References in Uttoxeter grocers’ bills to ‘Calais sand’ made us question our paleography recently, as we could not at first understand why a bill for rice, candles, and treacle should also include such an item. Google Books and a Georgian scholar came to our rescue.
Robert Nares (1753-1829) was a clergyman with a love of Elizabethan literature, who in 1822 published the first edition of A Glossary; or Collection of Words, Phrases, Names, and Allusions to Customs Proverbs etc which have been thought to require illustration, in the works of English authors. The entry for Calais sand reveals that it the phrase has two meanings, one martial and the other domestic. Duelling was forbidden in England but permitted on the continent, and Calais sand was proverbially the nearest portion of continental land to the English coast. It was therefore the closest location for legitimate duelling. Some eager combatants held that the import of sand from Calais to England permitted duelling without crossing the channel, so long as the duel was conducted literally on the sand. Nares thought this ludicrous, but cited several instances of Calais sand being referenced in relation to duelling including by the playwright and Shakespearean contemporary Thomas Tomkis. Fortunately, he also observed a more mundane use for imported sand, as a household scouring agent. In this way, sand was used to keep kitchen pots clean; it is likely it was also used in writing, shaken over freshly-written documents to dry the ink and prevent blotting.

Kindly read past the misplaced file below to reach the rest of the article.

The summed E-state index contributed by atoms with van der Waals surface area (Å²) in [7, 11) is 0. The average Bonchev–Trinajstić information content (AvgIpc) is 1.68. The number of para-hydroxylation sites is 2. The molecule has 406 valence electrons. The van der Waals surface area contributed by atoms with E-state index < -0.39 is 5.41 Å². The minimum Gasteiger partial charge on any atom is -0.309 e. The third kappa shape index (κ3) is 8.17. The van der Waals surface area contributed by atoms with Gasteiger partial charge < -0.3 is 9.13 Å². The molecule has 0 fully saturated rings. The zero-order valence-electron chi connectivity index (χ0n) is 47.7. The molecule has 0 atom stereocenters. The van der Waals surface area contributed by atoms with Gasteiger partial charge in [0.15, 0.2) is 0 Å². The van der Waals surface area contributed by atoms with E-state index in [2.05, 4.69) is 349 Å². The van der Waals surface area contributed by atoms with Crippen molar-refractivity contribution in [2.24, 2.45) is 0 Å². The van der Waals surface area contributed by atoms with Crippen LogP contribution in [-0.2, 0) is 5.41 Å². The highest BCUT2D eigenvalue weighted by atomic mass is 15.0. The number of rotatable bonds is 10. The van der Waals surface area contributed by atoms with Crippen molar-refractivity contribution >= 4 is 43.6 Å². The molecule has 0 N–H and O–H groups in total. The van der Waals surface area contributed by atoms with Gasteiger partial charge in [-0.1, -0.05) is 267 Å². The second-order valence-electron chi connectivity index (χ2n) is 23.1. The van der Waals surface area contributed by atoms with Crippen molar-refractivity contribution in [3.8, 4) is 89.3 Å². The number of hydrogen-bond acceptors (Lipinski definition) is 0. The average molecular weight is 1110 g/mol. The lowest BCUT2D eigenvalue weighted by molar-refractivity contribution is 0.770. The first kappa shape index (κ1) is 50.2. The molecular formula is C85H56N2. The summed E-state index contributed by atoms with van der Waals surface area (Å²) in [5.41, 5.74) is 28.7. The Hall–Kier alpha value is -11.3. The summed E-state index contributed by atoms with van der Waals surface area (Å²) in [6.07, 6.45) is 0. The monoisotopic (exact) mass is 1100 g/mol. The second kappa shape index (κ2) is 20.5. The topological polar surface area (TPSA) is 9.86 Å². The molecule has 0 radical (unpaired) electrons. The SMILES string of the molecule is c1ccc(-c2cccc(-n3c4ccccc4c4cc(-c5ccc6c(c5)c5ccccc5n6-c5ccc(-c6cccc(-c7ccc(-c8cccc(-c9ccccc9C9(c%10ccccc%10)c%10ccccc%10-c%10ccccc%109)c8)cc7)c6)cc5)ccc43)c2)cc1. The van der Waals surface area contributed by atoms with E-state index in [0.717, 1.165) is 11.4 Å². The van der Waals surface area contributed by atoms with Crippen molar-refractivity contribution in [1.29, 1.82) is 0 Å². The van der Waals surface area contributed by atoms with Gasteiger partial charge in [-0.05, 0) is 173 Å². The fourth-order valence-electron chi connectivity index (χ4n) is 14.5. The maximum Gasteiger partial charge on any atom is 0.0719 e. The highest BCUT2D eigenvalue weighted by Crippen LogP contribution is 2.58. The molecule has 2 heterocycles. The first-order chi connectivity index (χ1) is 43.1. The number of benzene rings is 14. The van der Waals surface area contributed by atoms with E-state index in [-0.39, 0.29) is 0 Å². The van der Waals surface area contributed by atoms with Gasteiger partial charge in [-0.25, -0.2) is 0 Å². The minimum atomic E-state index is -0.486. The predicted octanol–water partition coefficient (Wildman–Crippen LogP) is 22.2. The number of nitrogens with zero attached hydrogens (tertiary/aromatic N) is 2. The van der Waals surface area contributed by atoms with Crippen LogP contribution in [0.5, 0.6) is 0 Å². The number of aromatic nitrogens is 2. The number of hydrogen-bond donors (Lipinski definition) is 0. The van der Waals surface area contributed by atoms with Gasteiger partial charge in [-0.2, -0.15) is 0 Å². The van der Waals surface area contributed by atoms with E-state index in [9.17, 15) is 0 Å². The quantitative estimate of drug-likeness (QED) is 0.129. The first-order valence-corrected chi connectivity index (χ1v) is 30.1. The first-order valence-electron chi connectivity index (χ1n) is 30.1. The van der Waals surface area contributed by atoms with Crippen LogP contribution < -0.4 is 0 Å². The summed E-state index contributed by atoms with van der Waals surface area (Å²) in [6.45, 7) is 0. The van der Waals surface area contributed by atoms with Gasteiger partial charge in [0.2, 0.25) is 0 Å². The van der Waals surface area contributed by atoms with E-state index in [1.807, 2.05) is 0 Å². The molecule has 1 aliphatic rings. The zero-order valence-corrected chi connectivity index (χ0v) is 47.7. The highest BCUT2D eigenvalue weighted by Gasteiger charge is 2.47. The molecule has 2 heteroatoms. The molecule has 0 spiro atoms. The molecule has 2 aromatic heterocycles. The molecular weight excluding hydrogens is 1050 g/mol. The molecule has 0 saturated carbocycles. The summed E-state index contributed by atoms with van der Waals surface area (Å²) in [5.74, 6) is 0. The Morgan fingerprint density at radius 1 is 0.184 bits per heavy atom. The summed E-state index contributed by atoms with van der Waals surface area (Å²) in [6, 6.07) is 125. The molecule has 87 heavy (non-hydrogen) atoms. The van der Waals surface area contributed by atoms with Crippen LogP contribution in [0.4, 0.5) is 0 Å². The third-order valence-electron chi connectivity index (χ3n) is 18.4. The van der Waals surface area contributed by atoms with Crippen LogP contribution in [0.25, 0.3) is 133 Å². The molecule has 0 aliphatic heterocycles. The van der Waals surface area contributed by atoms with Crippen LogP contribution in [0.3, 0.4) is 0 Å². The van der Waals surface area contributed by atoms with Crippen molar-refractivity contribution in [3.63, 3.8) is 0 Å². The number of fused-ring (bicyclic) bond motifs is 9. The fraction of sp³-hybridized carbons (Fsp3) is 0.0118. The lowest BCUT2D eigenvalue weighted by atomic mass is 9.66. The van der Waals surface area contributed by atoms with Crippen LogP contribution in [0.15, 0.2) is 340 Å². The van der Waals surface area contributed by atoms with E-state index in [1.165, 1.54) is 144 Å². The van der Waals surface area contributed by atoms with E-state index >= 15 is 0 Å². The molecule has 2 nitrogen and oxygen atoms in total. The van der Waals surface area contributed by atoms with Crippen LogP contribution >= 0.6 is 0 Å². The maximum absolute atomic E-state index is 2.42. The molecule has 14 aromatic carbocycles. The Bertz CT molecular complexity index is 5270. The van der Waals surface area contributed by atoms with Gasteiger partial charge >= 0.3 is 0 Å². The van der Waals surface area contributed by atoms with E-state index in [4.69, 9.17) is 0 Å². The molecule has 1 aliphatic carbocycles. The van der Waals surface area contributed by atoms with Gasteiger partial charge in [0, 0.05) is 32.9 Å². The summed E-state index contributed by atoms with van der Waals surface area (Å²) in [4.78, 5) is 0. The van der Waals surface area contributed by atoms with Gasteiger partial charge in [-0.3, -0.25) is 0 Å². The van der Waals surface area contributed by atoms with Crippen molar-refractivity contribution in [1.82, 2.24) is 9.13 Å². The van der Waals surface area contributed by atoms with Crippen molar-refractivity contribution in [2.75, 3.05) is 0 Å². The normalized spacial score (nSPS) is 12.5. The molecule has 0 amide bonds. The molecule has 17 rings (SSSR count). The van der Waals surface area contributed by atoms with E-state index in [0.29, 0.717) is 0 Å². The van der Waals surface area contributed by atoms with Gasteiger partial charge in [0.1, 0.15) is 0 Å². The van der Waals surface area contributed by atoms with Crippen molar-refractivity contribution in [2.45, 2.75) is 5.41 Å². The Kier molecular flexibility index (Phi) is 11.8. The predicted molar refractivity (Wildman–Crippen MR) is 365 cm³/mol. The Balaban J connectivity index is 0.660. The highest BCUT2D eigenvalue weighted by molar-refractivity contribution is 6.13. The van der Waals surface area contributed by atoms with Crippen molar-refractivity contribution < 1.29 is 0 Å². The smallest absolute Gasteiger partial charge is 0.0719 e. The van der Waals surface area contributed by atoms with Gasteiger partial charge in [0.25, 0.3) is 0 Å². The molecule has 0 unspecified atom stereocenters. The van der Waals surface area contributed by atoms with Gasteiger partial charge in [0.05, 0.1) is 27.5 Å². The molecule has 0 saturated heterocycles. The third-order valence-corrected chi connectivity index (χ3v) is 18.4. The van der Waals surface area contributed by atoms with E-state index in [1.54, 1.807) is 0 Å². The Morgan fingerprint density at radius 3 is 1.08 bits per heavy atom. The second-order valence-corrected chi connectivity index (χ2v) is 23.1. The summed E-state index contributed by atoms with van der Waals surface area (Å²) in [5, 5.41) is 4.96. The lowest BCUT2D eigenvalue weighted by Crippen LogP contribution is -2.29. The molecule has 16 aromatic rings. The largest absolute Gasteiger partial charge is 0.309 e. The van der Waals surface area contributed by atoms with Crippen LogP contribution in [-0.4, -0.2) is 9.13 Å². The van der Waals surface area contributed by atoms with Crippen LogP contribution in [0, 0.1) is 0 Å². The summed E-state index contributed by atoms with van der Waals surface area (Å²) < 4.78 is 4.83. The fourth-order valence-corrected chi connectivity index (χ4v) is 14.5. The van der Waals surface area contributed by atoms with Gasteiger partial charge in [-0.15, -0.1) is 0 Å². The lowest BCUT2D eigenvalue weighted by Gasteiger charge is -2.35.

Nares’ book was republished throughout the nineteenth century and into the twentieth, suggesting that his digest of definitions and quotes substantially outlived the man. Google books has given it a potential twenty-first century readership: the Staffordshire Poor Law Biographies project is just one beneficiary.